Nick Lowe – I Love The Sound of Breaking Glass
There’s a period of UK music that is asking for a book to be written about it.* A period in the 70s that produced musicians and bands like Dr. Feelgood, Graham Parker, Ian Dury and the Blockheads, the Sensational Alex Harvey Band and, of course, Nick Lowe.
It’s a style music that preceded punk, but continued alongside it, intertwining with it at times. And no one represents that cross pollination as much as Nick Lowe does. As a musician and a producer (he produced The Damned’s first single ‘New Rose’) he was integral to both scenes.
* If you’re reading this and you’re thinking: there already is a book. Do let me know what it is.
Kevin Tihista’s Red Terror – Sucker
I haven’t ever recommended Kevin Tihista’s Red Terror, have I? So…
Harvard Business School professor Shoshana Zuboff calls it “surveillance capitalism.” And as creepy as Facebook is turning out to be, the entire industry is far creepier. It has existed in secret far too long, and it’s up to lawmakers to force these companies into the public spotlight, where we can all decide if this is how we want society to operate and — if not — what to do about it.
Schneier on Security – Facebook and Cambridge Analytica
Bob Dylan – Every Grain of Sand
I watched Trouble No More over the Easter bank holiday. I’m no authority to say so for sure, but the documentary seems to be part of a recent ongoing reassessment of Dylan’s Christian “phase”. And I use scare quotes there because after watching the film I’m inclined to agree with the conclusion of this writer:
In retrospect […] it’s hard to see the singer’s turn to faith as anything other than an authentic change of heart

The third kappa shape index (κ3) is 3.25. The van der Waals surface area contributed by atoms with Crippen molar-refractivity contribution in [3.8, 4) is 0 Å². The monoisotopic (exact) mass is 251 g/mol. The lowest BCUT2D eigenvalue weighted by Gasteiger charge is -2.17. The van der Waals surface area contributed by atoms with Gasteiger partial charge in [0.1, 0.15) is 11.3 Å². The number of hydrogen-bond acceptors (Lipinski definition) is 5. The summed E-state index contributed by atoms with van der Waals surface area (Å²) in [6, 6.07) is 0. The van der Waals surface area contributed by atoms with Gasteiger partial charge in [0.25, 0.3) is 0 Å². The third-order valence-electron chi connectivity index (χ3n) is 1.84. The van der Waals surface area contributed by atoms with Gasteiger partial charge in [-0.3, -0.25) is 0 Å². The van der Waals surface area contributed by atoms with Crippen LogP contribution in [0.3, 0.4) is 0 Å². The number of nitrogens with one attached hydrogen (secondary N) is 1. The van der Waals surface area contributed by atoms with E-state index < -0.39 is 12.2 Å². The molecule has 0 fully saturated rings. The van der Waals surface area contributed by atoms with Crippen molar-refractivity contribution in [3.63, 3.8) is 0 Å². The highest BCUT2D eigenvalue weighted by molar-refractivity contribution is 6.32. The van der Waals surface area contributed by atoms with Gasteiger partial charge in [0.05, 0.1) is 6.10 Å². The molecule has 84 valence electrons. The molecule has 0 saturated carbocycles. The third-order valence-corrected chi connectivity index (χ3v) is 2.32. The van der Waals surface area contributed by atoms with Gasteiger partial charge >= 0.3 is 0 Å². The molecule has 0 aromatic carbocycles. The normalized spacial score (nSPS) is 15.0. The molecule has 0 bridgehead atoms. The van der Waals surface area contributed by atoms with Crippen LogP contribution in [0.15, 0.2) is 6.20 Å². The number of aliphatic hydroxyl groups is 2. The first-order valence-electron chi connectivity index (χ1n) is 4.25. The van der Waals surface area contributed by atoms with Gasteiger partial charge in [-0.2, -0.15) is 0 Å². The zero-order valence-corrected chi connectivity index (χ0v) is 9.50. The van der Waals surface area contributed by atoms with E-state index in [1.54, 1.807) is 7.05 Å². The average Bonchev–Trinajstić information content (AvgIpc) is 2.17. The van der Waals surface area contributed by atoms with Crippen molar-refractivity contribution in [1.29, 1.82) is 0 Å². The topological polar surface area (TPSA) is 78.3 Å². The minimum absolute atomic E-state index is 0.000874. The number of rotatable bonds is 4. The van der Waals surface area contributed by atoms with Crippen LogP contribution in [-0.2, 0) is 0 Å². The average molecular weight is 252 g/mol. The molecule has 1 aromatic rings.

In the footage of the gig, which is of the tour around the time of his conversion, Dylan’s anything but insincere.
The documentary is a good one. There are sermons interspersed between the live footage, and these are delivered by the actor Michael Shannon and written (I think I noticed his name in the credits) by the writer Luc Santé.
The song ‘Every Grain of Sand’ is one of the stand out songs of that late 70s and early 80s period, even though it ended up on Shot of Love and not on one of the two albums – Slow Train Coming and Saved – directly linked to Dylan’s conversion.*
This version of ‘Every Grain of Sand’ is the one included on The Bootleg Series Volumes 1-3 (Rare and Unreleased) 1961-1991 compilation and it is, to my mind, the superior version to the album version.
* Saved and Shot of Love began the competition for worst Dylan album cover. A competition that continued unfettered throughout the 1980s.
James Yorkston – Woozy With Cider
No particular reason – just heard it after a long time and was reminded how much I loved it.